Here is an interesting comparison between the 600 DPI full res version of the comic on the left, compared to a web-sized version of the comic on the right.  Click on the image to see the differences :)

Egypt is using surveillance to monitor Facebook, Twitter and Skype

Egypt is using surveillance to monitor Facebook, Twitter and Skype

This is not the first time we hear of a country monitoring their people. Russia, Syria and Iran all do the same thing and just recently the NSA was caught spying on its own civilians in the United States. A recent Buzzfeed report, seems to have caught the Egyptian government in the act. Using Deep-packet inspection, which is one of the most invasive ways to monitor data going across the internet.…

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That was literally the most terrifying 15 minutes of my life.

I feel like I answered everything really well, and I only rambled on one question that I wasn’t expecting - it was one of those open-ended prompts along the lines of, “Is there anything else you want me to know about you?” and I was like “UH HERE ARE SOME THINGS GOSH I HOPE THIS IS WHAT YOU WANT TO HEAR???”

And then it ended with her emphasizing just how competitive these internships are… which I know they have to say to everyone but it still made me understandably nervous. So I think I’m going to apply to the DCP as a back-up. That way I’ll be going to Disney no matter what, it’ll just be the difference of starting in June or in August (and obviously what I’d be doing, haha).

But hey. I did my best. That’s all I can do!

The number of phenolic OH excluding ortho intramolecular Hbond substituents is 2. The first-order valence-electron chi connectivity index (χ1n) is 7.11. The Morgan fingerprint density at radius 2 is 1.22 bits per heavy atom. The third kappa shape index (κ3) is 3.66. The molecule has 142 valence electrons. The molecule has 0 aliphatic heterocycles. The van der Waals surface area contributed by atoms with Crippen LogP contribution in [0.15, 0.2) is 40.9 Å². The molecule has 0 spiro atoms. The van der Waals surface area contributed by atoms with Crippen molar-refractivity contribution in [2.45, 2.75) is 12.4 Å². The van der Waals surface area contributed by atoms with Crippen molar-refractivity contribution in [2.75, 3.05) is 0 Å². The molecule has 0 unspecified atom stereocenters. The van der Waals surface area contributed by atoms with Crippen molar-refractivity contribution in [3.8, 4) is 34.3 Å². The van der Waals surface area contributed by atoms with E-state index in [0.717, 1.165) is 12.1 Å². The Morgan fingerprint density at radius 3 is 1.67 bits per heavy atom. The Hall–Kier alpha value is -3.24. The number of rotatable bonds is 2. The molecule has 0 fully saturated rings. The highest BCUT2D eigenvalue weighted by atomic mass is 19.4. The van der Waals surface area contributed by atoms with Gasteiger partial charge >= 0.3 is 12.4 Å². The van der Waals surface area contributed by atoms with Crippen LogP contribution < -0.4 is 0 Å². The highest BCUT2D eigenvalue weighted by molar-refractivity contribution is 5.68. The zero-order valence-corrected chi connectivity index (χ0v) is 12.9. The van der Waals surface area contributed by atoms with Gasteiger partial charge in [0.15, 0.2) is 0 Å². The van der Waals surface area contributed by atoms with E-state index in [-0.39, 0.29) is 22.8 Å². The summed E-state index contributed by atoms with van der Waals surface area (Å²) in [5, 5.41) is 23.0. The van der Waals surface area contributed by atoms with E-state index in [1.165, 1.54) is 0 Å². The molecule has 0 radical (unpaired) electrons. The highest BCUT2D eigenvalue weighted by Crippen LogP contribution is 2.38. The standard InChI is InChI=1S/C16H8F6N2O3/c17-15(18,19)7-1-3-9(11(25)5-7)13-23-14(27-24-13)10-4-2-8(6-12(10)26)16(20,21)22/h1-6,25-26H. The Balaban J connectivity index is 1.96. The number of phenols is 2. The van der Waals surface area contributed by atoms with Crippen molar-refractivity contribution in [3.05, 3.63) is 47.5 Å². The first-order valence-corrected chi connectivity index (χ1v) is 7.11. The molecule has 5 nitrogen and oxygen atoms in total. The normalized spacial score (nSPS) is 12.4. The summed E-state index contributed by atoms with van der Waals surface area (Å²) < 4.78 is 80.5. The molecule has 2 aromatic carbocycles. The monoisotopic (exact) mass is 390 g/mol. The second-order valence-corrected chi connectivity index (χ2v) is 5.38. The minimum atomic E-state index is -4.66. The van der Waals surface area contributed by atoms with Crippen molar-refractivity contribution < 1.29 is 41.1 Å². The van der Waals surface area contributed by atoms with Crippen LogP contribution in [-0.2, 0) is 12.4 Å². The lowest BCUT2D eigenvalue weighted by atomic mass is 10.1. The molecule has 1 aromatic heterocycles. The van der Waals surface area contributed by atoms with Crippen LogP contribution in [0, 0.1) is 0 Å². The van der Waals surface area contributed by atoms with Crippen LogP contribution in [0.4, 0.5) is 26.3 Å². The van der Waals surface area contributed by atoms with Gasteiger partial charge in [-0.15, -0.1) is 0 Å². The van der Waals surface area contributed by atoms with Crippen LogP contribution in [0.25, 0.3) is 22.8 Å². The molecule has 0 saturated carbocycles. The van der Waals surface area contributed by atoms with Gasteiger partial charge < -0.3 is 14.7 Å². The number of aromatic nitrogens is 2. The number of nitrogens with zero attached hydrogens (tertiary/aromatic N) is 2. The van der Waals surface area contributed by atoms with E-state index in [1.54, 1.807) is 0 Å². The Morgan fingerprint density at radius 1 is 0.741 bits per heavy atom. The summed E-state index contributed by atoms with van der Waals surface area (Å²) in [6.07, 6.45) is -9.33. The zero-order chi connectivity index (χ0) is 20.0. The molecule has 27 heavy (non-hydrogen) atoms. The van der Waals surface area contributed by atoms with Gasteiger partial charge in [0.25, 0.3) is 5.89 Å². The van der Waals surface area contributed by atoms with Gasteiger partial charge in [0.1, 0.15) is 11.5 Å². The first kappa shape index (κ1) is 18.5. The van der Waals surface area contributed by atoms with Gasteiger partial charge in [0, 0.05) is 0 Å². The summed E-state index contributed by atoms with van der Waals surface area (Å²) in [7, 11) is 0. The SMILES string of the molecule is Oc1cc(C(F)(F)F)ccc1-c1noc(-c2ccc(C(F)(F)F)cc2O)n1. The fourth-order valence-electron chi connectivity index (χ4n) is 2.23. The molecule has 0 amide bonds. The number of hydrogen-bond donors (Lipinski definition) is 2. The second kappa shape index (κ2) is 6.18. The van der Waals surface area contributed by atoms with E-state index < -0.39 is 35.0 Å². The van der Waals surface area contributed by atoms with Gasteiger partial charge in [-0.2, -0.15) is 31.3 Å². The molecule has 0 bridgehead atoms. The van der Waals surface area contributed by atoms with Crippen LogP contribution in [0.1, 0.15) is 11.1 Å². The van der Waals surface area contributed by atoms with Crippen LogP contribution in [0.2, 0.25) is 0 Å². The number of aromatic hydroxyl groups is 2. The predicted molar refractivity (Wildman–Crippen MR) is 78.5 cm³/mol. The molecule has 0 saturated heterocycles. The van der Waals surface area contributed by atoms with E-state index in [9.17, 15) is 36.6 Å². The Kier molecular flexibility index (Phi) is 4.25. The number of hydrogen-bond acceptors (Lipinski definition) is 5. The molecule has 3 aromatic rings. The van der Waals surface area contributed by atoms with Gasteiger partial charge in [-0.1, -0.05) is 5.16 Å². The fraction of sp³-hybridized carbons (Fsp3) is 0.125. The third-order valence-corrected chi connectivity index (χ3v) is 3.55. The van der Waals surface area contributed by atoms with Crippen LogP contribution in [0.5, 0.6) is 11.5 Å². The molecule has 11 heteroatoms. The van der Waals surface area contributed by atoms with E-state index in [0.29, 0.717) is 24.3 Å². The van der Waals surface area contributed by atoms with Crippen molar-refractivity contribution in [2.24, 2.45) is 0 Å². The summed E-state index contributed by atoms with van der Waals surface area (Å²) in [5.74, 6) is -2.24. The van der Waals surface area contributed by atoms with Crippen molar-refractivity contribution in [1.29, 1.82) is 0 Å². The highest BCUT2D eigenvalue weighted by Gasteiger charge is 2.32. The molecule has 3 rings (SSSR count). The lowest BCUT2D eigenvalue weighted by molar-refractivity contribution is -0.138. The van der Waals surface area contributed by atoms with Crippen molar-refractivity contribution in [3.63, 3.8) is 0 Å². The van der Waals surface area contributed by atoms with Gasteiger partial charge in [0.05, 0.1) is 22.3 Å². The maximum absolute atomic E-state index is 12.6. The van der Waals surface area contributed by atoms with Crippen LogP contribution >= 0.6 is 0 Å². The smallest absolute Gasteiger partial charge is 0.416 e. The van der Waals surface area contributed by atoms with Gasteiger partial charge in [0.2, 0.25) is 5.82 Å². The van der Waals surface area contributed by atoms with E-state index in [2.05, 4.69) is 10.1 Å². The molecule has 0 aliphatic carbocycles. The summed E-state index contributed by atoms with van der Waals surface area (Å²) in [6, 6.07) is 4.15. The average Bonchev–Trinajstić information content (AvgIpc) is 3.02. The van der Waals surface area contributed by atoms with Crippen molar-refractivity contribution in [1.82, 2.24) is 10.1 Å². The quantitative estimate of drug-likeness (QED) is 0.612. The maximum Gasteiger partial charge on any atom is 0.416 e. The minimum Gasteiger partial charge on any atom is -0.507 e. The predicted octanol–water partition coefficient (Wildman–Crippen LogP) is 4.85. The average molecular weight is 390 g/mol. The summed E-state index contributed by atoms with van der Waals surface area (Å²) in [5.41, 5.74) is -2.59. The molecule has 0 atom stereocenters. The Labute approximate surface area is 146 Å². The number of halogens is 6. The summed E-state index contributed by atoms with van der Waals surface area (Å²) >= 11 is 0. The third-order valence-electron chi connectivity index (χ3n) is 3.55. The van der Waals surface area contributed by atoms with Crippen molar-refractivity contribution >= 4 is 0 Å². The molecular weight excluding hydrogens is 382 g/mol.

Now… I just have to wait.

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Death Precision & FreedMinds
2014

Song:
Sinnerman - Nina Simone

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Your professor is right in a sense: you can’t blow up digital work and expect a sharper image.  A little math: Each image is just a grid of colored pixels.  When a computer makes a picture 2 times as big, 1 pixel becomes 4 pixels.  The computer then guesses what color to fill in those 3 new pixels, and sometimes it makes pretty bad guesses.

However, there are plenty of ways to avoid that effect.  Mostly just draw at the resolution you want to print (I work at 300ppi).  The computer is better at guessing pixel color when downsizing (averaging 4 pixels down to 1).  However, this makes for huge files (especially when you multiply by the number of layers).

We don’t all have supercomputers.  What I’ve discovered is, when printing, you can get away with up to half the dpi (150 ppi).  Printers work by squirting dots of ink on paper, and these dots are often bigger than screen pixels.  So whether you work at 200ppi or 300ppi, there’s not much difference because the ink dots can’t get any smaller.  What you are printing on can also affect your lowest dpi: rougher, more absorbent papers or canvas will let you get away with a lower dpi because the ink dots will naturally bleed no matter what.

Personally, I’d say your professor is being “stupid" to say SAI and PS are "stupid."  What’s "smart" is to know the limitations and capabilities of your materials - whether digital or traditional!